Rocky Mountain Women’s Film Festival Celebrates 34 Years with Hybrid Attendance Model | Cheyenne Edition

For its 34th consecutive year, the Rocky Mountain Women’s Film Festival is a favorite with both filmmakers and audiences alike. Persistent pandemic concerns have led to a hybrid participation model this year, after organizers of the all-virtual participation option decided for 2020.

Emmy-winning songwriter Denise Gentilini (left) chats with colleague Cindy Abel, director of “Surviving the Silence,” after a panel discussion on November 14 at the Rocky Mountain Women’s Film Festival.

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But plans went forward two years to meet organizational goals, as stated: “Movies can change our mood – make us laugh, cry, gasp, pass out; they can change their mind – raise questions, show us a different perspective, spark a conversation… As a film organization, we want to cultivate the joie de vivre of cinema and harness the power of films that help people communicate and to connect with each other around this shared experience.

Netflix’s geo-blocking, filtering caps and excessive depletion issues were issues last November, shared Linda Broker, longtime executive director of the RMWF, in a Q&A on the effects. pandemic on film, held on the last day of the year this year. festival of the person, from November 12 to 14.

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Jennifer Holness, left, director of “Subjects of Desire” speaks with an audience member after a panel of filmmakers on the effects of the pandemic on the film industry at the Rocky Mountain Women’s Film Festival 2021.

Proof of vaccination was required at the gate this year. Volunteers checked participant IDs and COVID-19 vaccination cards at the entrance to Pikes Peak Center in Colorado Springs before people passed through security scanners. Masks were also required in the building.

PPC’s larger theaters allowed viewers to expand, while still being present in person. For the past few years, the event has taken place on the Colorado College campus in various theater spaces. The group hopes to return to this place.

The festival features films of or about women, or both, and the lineup includes numerous documentaries each year.

The rise in under-represented voices has been a hallmark since the festival began in 1987.

“We believe that an authentic story brought to life by women and others who are often unknown or invisible has the power to spark new levels of empathy and understanding, stimulate constructive discourse, and create cultural and community connections. by awakening new ideas, entertaining and delighting audiences. , and push the limits of creation. We believe that experiencing this wider range of stories is important for a healthy and thriving culture for all, ”says the organization’s website.

Marcia Jarmel, director and producer of “Los Hermanos / The Brothers”, who participated in the festival for the third year, commented on the unique experience of this particular festival.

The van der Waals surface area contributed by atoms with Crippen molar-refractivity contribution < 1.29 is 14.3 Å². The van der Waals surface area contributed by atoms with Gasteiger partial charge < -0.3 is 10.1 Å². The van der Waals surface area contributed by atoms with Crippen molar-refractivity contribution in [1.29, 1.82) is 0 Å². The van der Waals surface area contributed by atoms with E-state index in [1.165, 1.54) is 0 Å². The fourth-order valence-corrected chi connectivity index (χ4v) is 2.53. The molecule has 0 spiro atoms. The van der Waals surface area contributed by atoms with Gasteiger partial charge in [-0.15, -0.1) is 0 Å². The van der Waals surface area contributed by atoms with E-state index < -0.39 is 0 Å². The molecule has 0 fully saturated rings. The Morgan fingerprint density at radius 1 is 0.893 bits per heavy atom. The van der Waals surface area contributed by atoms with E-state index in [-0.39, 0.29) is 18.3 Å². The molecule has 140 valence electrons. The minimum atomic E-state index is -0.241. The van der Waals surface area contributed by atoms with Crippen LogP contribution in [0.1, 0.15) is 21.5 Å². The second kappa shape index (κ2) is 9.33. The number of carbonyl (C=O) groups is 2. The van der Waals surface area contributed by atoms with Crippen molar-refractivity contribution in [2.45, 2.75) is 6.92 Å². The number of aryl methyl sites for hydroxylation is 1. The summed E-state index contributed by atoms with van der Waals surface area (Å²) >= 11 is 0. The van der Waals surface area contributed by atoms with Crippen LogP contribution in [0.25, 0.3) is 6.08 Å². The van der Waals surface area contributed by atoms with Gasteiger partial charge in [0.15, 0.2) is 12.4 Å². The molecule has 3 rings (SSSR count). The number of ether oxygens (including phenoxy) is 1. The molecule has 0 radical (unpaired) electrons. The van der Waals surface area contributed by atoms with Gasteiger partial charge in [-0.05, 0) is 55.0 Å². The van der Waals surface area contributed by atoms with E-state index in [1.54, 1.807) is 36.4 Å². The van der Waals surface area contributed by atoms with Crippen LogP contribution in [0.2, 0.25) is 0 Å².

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Linda Broker, Executive Director of Rocky Mountain Women’s Film, in purple, right of frame, greets members of the public at the opening November 12 of the 34th Annual Rocky Mountain Women’s Film Festival.

“The community that runs this festival… creates a wonderful experience.

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Pikes Peak Center is pictured abandoned for the Nov. 12 opening night of the 34th Annual Rocky Mountain Women’s Film Festival.

She said the organizers and audiences of this particular festival – North America’s longest-running women’s film festival – show deep respect for the work of the creators involved and pay close attention. to details; until picking up attendees at the airport, cooking for them (in years not influenced by a pandemic) and correctly spelling their names and the names of their films in marketing materials. She particularly highlighted her positive experience of interacting with a school program in recent years, where students create poems or works of art based on or in response to a film.

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Musicians from the Colorado Springs Conservatory entertained patrons on the opening night of the 34th Annual Rocky Mountain Women’s Film Festival.

RMWFF’s “Virtual Encore”, which launched on November 18 as “40 Movies, 4 Days, On Demand”, has sold tickets ranging from standalone at $ 12 to the entire catalog of movies available for viewing for $ 139.

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Musicians from the Colorado Springs Conservatory entertained patrons on the opening night of the 34th Annual Rocky Mountain Women’s Film Festival.

In addition, the RMWFI offices located at 2727 N. Cascade Ave., Suite 140 in Colorado Springs have a film library, available to the public for a suggested donation, to view DVDs of over 250 films screened in the stores. previous festivals.

Details on

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Tickets for the 34th Rocky Mountain Women’s Film Festival included a reminder that vaccination checks were mandatory.

Gerald R. Schneider